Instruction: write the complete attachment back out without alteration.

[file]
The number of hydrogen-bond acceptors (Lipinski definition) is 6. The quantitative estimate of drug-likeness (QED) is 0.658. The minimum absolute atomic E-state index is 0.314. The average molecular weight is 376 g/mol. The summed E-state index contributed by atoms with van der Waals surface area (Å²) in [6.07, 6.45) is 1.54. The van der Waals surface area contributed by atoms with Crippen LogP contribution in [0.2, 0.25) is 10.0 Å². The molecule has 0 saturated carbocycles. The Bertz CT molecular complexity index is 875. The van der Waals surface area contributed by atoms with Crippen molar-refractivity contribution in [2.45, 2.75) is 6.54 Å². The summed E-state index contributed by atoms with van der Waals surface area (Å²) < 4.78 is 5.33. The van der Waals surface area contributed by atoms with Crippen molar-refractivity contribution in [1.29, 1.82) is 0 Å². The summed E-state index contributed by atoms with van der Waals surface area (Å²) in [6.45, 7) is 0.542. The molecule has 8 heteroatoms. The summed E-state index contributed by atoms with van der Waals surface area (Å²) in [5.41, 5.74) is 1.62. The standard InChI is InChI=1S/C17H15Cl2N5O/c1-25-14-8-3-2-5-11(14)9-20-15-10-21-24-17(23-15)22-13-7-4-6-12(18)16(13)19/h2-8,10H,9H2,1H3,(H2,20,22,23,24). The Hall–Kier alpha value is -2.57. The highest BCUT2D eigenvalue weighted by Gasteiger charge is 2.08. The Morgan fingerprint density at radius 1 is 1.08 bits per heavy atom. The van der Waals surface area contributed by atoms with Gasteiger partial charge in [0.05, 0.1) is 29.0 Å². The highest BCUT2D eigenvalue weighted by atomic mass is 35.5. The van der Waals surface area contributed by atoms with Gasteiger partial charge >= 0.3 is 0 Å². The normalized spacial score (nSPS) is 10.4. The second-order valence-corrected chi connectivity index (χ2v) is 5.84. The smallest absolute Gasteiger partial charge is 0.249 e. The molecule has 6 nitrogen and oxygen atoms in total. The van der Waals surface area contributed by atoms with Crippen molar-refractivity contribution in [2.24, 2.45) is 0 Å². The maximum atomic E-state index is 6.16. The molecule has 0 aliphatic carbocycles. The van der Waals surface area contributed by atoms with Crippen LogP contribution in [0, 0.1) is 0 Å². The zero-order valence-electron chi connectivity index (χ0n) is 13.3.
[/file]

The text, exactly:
The number of hydrogen-bond acceptors (Lipinski definition) is 6. The quantitative estimate of drug-likeness (QED) is 0.658. The minimum absolute atomic E-state index is 0.314. The average molecular weight is 376 g/mol. The summed E-state index contributed by atoms with van der Waals surface area (Å²) in [6.07, 6.45) is 1.54. The van der Waals surface area contributed by atoms with Crippen LogP contribution in [0.2, 0.25) is 10.0 Å². The molecule has 0 saturated carbocycles. The Bertz CT molecular complexity index is 875. The van der Waals surface area contributed by atoms with Crippen molar-refractivity contribution in [2.45, 2.75) is 6.54 Å². The summed E-state index contributed by atoms with van der Waals surface area (Å²) < 4.78 is 5.33. The van der Waals surface area contributed by atoms with Crippen molar-refractivity contribution in [1.29, 1.82) is 0 Å². The summed E-state index contributed by atoms with van der Waals surface area (Å²) in [6.45, 7) is 0.542. The molecule has 8 heteroatoms. The summed E-state index contributed by atoms with van der Waals surface area (Å²) in [5.41, 5.74) is 1.62. The standard InChI is InChI=1S/C17H15Cl2N5O/c1-25-14-8-3-2-5-11(14)9-20-15-10-21-24-17(23-15)22-13-7-4-6-12(18)16(13)19/h2-8,10H,9H2,1H3,(H2,20,22,23,24). The Hall–Kier alpha value is -2.57. The highest BCUT2D eigenvalue weighted by Gasteiger charge is 2.08. The Morgan fingerprint density at radius 1 is 1.08 bits per heavy atom. The van der Waals surface area contributed by atoms with Gasteiger partial charge in [0.05, 0.1) is 29.0 Å². The highest BCUT2D eigenvalue weighted by atomic mass is 35.5. The van der Waals surface area contributed by atoms with Gasteiger partial charge >= 0.3 is 0 Å². The normalized spacial score (nSPS) is 10.4. The second-order valence-corrected chi connectivity index (χ2v) is 5.84. The smallest absolute Gasteiger partial charge is 0.249 e. The molecule has 6 nitrogen and oxygen atoms in total. The van der Waals surface area contributed by atoms with Crippen molar-refractivity contribution in [2.24, 2.45) is 0 Å². The maximum atomic E-state index is 6.16. The molecule has 0 aliphatic carbocycles. The van der Waals surface area contributed by atoms with Crippen LogP contribution in [0, 0.1) is 0 Å². The zero-order valence-electron chi connectivity index (χ0n) is 13.3.